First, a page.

Regan is surprised that the gains have taken place not only in newer, highly-amenitized urban projects but also in older, suburban complexes where investors believe rent rate increases might be justified.
“We've seen a lot of rehabilitations justifying prices,” he says. “But what's interesting is there doesn't seem to be a differentiation among classes or product lines or property age.”
Geography doesn't seem to be a factor, either, at least along the Gulf Coast.
In Collier County, for instance, CF Real Estate Services of Atlanta paid 39% more than the previous owner had for the 176-unit Berkshire Reserve townhomes just 22 months earlier.
In Manatee County, an affiliate of Wisconsin-based Continental Properties earlier this month spent almost 29% more than Inland Real Estate Group paid for the 264-unit Lost Creek at Lakewood Ranch apartments in 2012.
Continental's $50.5 million deal ranks as one of the largest in either Sarasota or Manatee counties thus far in 2017.
In Pinellas County, the Carroll Organization, also of Atlanta, bumped the previous price for the 607-unit Lansbook Village in Palm Harbor up by 39% when it bought out partner Bluerock in late April.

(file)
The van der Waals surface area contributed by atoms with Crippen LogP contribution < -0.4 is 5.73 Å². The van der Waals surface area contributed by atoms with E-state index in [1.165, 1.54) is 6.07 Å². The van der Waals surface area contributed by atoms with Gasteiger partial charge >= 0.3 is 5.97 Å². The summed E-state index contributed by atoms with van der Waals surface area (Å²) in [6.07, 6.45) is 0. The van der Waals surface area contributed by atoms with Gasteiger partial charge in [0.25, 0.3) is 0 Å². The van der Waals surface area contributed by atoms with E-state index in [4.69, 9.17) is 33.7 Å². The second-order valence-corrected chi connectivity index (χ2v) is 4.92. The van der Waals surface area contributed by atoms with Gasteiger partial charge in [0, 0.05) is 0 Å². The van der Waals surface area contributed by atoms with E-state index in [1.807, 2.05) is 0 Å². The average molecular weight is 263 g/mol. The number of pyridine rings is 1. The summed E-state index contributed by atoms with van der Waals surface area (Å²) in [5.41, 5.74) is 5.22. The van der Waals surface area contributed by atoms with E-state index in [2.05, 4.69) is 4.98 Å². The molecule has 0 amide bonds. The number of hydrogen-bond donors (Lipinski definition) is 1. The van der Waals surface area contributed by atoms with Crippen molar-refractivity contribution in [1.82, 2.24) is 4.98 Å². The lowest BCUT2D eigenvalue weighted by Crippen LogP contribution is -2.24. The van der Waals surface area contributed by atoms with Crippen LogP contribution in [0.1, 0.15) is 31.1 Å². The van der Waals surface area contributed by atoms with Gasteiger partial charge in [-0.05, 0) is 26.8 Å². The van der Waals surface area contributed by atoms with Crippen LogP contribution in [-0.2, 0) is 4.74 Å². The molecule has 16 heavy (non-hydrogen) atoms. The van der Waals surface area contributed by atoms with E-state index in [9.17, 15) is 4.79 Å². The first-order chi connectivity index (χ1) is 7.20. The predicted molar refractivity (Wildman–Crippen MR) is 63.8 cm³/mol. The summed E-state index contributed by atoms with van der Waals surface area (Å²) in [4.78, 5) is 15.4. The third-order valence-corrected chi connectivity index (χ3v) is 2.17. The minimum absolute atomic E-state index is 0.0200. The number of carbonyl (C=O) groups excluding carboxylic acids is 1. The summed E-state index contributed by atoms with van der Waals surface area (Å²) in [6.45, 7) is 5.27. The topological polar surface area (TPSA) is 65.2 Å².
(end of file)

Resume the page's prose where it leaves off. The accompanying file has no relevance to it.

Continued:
And in Hillsborough County, TLR Property Management Inc. acquired the Park at Aberdeen apartments for 40% more than Montreal-based Rosdev Group and Carolyn Corp. paid for the 320-unit complex in October 2014, records show.
Many of those trades were made based on multimillion upgrades, high occupancy and rental rates and the potential to generate additional income going forward.
Nationwide, apartment occupancy has hovered around 95% — even as rental rates have climbed anywhere between 2% and 5% or more each year for the past three years, according to CoStar Property, Reis and other commercial real estate research firms.
John Selby, a senior vice president at commercial real estate services firm CBRE Group's Capital Markets team, in Tampa, believes low interest rates also have played a major role in investors' appetites for multifamily product along the Gulf Coast.
Like Regan, he also sees owner renovations showing up in the form of higher prices.
“Investors are attracted to the market due to its relatively low entry costs and strong apartment fundamentals with strong potential upsides,” Selby says, adding the he knows buyers who have invested more than $20,000 per unit after buying area complexes.
But Regan and others caution that high apartment prices — grounded in pro formas that count on increased rental rates — could face limits based on what consumers are able to pay.
Although experts say housing should account for roughly one-third of an individual's income, many renters routinely spend half their paychecks for a place to live.
“I think rent hikes and price gains will continue in this region, though maybe not at the same heightened level we've seen in recent years,” Regan says.
“I expect we'll see things level off somewhat over the next year or two, though that won't be so much the case in Tampa, especially if the city keeps having the kind of job and population growth it's had in recent years.”